Olaf LF Weyl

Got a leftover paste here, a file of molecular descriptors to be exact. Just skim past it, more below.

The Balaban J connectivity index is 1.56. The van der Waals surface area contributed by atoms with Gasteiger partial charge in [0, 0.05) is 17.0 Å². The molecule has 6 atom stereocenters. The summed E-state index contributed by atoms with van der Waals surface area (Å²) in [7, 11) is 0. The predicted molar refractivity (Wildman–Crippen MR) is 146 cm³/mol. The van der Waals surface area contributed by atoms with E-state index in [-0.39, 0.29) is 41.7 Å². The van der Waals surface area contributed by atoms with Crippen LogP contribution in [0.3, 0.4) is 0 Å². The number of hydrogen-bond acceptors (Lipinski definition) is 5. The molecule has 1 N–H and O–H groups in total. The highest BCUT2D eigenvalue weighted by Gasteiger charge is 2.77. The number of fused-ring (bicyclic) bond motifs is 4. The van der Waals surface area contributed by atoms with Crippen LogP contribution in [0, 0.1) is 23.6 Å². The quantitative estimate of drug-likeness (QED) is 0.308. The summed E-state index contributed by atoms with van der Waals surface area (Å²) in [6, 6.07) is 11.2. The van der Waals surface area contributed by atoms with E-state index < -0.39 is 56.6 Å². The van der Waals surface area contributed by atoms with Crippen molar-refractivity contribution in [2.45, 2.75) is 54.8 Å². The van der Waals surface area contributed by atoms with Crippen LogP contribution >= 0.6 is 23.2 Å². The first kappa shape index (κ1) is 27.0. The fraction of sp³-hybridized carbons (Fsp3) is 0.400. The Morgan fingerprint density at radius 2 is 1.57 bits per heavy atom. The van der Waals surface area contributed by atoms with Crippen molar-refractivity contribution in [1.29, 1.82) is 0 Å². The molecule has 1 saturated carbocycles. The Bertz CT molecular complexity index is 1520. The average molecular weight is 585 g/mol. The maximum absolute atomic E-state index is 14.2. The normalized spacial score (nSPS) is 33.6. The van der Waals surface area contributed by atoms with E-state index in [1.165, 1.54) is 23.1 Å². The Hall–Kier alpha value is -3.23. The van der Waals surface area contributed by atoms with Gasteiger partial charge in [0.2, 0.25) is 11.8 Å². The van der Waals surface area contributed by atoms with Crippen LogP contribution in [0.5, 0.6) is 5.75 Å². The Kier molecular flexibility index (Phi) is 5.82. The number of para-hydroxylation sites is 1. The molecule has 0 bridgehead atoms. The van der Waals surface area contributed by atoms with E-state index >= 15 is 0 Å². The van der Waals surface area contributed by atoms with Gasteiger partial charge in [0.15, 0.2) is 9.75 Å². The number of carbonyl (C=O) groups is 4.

South Africa has a long history of alien fish introductions. Alien fish such as common carp, brown trout and largemouth bass were introduced because native fish faunas contained few species that had potential for fisheries development. Coupled with introductions for bio-control, aquaculture and the pet trade, alien fishes now outnumber natives in many river systems and South Africa is considered a global fish invasion hotspot. Although government mediated stocking programmes ceased in the late 1980s alien fishes continue to increase their distributional ranges through illegal private stocking, escape from aquaculture and via inter-basin water transfers. Alien fish introductions are considered one of the main threats to aquatic biodiversity because they impact on native biota through predation, habitat alteration, disease transfer and hybridisation. As is the case for other invasive biota, the control and management of alien fishes is included in the National Environmental Management: Biodiversity Act. Implementation measures include import and movement controls and, more recently, alien fish eradication in conservation priority areas. Management actions are however complicated because many alien fish are important components in recreational and subsistence fisheries that contribute towards regional economies and food security. As a result management of these conflict species often meets with considerable resistance, particularly from angling organisations. In this paper, I provide an overview of fish introductions and their associated impacts in South Africa and describe both existing and evolving national policies and legislation for the management of alien fishes. The implementation strategies used by provincial conservation authorities are discussed with regard to the available human capacity and the sometimes innovative approaches that have been used to prioritise and manage fish invasions at local levels.